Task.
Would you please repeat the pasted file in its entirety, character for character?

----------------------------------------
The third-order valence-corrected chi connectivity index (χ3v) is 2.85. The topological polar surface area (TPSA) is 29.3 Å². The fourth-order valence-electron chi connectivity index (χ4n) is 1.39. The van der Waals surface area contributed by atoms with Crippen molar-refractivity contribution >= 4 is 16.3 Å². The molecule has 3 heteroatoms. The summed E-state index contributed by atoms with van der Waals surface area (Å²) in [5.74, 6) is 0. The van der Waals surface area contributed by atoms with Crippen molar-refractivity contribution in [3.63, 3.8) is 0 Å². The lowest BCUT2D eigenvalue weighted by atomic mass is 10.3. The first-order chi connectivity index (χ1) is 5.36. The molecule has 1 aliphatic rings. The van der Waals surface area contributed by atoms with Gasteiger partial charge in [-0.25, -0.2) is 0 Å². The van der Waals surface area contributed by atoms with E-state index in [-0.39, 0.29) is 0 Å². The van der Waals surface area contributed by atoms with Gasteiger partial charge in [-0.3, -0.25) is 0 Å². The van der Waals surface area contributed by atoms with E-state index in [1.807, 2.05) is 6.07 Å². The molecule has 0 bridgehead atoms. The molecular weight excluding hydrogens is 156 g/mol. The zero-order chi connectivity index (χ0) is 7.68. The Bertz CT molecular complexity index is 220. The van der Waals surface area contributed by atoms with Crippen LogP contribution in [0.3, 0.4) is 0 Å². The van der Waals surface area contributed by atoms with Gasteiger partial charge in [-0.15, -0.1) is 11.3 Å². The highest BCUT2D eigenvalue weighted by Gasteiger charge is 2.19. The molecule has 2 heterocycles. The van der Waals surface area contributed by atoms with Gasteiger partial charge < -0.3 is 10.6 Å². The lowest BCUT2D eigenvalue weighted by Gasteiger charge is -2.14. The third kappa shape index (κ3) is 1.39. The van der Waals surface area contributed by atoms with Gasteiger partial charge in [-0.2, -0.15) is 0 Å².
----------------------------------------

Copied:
The third-order valence-corrected chi connectivity index (χ3v) is 2.85. The topological polar surface area (TPSA) is 29.3 Å². The fourth-order valence-electron chi connectivity index (χ4n) is 1.39. The van der Waals surface area contributed by atoms with Crippen molar-refractivity contribution >= 4 is 16.3 Å². The molecule has 3 heteroatoms. The summed E-state index contributed by atoms with van der Waals surface area (Å²) in [5.74, 6) is 0. The van der Waals surface area contributed by atoms with Crippen molar-refractivity contribution in [3.63, 3.8) is 0 Å². The lowest BCUT2D eigenvalue weighted by atomic mass is 10.3. The first-order chi connectivity index (χ1) is 5.36. The molecule has 1 aliphatic rings. The van der Waals surface area contributed by atoms with Gasteiger partial charge in [-0.25, -0.2) is 0 Å². The van der Waals surface area contributed by atoms with E-state index in [-0.39, 0.29) is 0 Å². The van der Waals surface area contributed by atoms with Gasteiger partial charge in [-0.3, -0.25) is 0 Å². The van der Waals surface area contributed by atoms with E-state index in [1.807, 2.05) is 6.07 Å². The molecule has 0 bridgehead atoms. The molecular weight excluding hydrogens is 156 g/mol. The zero-order chi connectivity index (χ0) is 7.68. The Bertz CT molecular complexity index is 220. The van der Waals surface area contributed by atoms with Crippen LogP contribution in [0.3, 0.4) is 0 Å². The van der Waals surface area contributed by atoms with Gasteiger partial charge in [-0.15, -0.1) is 11.3 Å². The highest BCUT2D eigenvalue weighted by Gasteiger charge is 2.19. The molecule has 2 heterocycles. The van der Waals surface area contributed by atoms with Gasteiger partial charge < -0.3 is 10.6 Å². The lowest BCUT2D eigenvalue weighted by Gasteiger charge is -2.14. The third kappa shape index (κ3) is 1.39. The van der Waals surface area contributed by atoms with Gasteiger partial charge in [-0.2, -0.15) is 0 Å².